“One of the things we're careful to do is not to let any of the training that we do to become commercial in nature,” says Marty Riesberg, director of curriculum development at NJATC. “There is an advantage to the training partner in seeing their product in the modules, but this isn’t something that’s going to reap benefits in this quarter's or next quarter's sales. This is really an investment in the future of the electric industry.”
Bidding changes everything
Brand value carries more weight for tool purchases than for building materials. Tool purchases often happen in the middle of a job. If a tool breaks on the job, it must be replaced quickly or work is stopped at the risk of missing the deadline. By contrast, building materials are usually specified during the planning/bidding period. Time pressure is a factor in both purchasing scenarios, but it stands to reason that brand loyalty, familiarity, and trust count for more when decisions must be made quickly.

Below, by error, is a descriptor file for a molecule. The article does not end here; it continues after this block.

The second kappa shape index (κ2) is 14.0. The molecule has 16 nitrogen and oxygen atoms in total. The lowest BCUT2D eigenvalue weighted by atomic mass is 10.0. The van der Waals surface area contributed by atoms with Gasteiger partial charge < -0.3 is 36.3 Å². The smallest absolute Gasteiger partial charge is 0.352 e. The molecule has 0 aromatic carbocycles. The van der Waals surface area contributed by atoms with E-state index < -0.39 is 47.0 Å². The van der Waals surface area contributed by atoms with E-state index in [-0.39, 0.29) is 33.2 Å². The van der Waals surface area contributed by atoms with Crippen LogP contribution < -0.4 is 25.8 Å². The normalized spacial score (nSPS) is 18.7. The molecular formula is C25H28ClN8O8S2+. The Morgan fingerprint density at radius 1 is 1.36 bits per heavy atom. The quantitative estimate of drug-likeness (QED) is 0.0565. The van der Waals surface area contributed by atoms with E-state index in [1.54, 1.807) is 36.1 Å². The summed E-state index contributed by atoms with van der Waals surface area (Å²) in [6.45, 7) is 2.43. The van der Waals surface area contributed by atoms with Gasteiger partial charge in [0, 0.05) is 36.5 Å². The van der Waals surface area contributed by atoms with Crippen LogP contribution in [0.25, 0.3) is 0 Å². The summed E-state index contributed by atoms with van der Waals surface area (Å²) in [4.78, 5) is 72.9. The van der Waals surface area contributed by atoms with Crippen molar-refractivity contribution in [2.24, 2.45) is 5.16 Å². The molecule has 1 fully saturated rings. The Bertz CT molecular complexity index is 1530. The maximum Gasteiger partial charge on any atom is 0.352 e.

According to the EMA survey, contractors report being less influenced by brand when purchasing building materials. Price and availability trump brand in the bidding process. Prior experience, price, ease of installation, manufacturing location (“Made in America”), and durability form a second tier. Surprisingly, energy efficiency was only chosen by about one-quarter of electrical contractors as one of their three top reasons for original brand selection.
For Sanford, price plays a bigger part in the bid process for building materials.
“When you're bidding, you have to get what you’re going for at a better price,” says Sanford. “The customer isn't going to let you go on a spending spree for the materials. So sometimes you can’t get the equipment you want.”
He finds that he can only recommend products. In the end, he can only hope they take his advice.